May Day once again got between them this time placing a firm arm in front of Bond, “That won’t be necessary,” she hissed.  Stacey walked away.  May Day turned to Bond, “Someone will take care of you.”

      “Oh you’ll see to that personally will you?” Bond smiled, taking the finishing mouthful from his glass.


      May Day glared at the Englishman, backing off slowly before following Stacey into the grounds. Zorin and Bond locked glances across the water, neither wanting to break the stalemate. A group of wealthy looking ladies walked by and broke their line of sight as they sampled more alcohol and chatted dreamily about the surroundings. When the ladies had moved on, Bond could see that Zorin had gone.




#6 thecasinoroyale



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Posted 11 February 2013 - 08:45 AM

Chapter 5: Pegasus' Stable


The darkness had crept in over Oise. It was quiet on the grounds except for the creatures of the night. The Château was devoid of activity. It had been 3 hours since the glamorous reception had finished and now all that was a memory. The sound of wildlife out in the forests was the only sign of life around. Chirping insects and hooting owls sounded intermittently, and added with the braying and grazing of the horses in the stables, it was a relaxing ambience to be around. There were no patrolling guards breaking silence, so was simply the clouded sky and dotted stars out for company. Under the cover of night was the best chance for Tibbet to start his investigation around the stables and pens where Pegasus had vanished before his very eyes. Dressed in a black jacket, jumper and trousers, Tibbet crept around the outside of the pens where he had last seen the horse and his entourage. There was a fresh smell of hay and the cobbled floor was clean, obviously swept and washed each night. There were a couple of horses grazing from their pens into feeding bags paying him no attention as they ate their fill. Tibbet stood by the pen where Pegasus has been taken and, checking it was clear, slowly unbolted the door from inside, swung the door open and stepped in.

      The wooden floor creaked under his feet. There was still nothing apparent to Tibbet that caught his eye or aroused suspicion. Doing this investigating work without 007 to assist was trickier than he thought, but something he could handle before morning broke. There was fresh hay in the corner and in the feeding bag nailed to the wall, which mean the pen had been in use since. There was a large wooden makeshift box along the rear wall in which was scattered with more hay and grass. Obviously it was the horse’s bed. Tibbet glanced around taking in what he could before moving to the bed which was logically the only place in the pen a horse could go. He started to kick around on the floor, tap the wall with his gloved hand and inspect all the joints, looking for anything to give him a clue as to where Pegasus had gone by way of a secret switch, trap door or any hidden device. He was so involved searching that he didn’t register the tall figure in the shadows watching behind him. Kneeling down to inspect what looked like a metal sheet underneath the hay, Tibbet was caught off guard and large hand came over his mouth to silence the muffled cry of shock. Tibbet’s eyes went wide and the figure pulled him to his feet gently.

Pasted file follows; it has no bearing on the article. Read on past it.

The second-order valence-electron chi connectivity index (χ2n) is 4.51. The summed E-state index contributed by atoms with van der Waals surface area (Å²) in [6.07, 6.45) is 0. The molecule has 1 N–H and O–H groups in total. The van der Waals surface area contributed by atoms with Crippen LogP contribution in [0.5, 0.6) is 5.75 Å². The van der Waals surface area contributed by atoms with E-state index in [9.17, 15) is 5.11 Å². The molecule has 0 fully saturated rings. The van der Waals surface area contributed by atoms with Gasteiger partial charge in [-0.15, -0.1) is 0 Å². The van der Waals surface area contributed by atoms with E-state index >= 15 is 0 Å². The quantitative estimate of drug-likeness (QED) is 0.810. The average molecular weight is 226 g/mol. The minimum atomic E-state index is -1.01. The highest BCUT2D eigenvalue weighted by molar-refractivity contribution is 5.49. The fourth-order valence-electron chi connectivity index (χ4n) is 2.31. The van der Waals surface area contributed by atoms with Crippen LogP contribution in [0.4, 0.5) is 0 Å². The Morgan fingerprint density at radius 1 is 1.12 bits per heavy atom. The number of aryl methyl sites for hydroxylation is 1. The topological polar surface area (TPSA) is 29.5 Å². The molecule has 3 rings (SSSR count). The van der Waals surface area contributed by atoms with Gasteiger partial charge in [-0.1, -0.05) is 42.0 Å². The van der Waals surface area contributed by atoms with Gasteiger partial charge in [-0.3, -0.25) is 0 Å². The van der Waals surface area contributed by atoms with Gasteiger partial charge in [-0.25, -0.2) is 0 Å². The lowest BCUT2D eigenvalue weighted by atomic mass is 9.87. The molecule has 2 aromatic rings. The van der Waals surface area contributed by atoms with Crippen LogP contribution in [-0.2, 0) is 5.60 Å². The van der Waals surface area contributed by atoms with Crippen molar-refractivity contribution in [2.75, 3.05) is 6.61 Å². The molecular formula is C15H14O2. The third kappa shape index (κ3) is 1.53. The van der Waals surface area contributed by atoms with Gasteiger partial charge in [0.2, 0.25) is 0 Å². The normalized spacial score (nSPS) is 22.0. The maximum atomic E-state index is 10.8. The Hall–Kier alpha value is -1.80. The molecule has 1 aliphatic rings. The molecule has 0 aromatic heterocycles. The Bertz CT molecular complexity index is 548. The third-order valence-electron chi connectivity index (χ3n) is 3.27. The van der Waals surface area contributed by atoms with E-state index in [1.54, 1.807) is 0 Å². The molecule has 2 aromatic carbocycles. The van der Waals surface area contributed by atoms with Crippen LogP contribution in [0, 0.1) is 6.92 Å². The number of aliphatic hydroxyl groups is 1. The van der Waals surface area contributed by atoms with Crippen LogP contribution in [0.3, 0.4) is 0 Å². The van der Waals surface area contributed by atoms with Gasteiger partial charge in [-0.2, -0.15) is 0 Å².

“Sssh,” whispered Bond. Tibbet went limp in his arms and sighed loudly, glad to still be alive. Bond patted him gently on the cheek and moved to the curved arm of the box. There was an indented black niche with a silver button on it. “Looking for this?” he asked, pressing the button. There was a sharp whine of machinery and a low hum as the floor of the box began to slowly descend, “Quite a let-down.”

      It was a makeshift elevator. Another ingenious deception from Zorin. Bond walked around and jumped down to join a bewildered Tibbet. It was only a few seconds before they cleared the stone floor of the pen and came to a metal double door. The elevator came to a stop. Bond stepped off the platform and gently teased open one of the doors.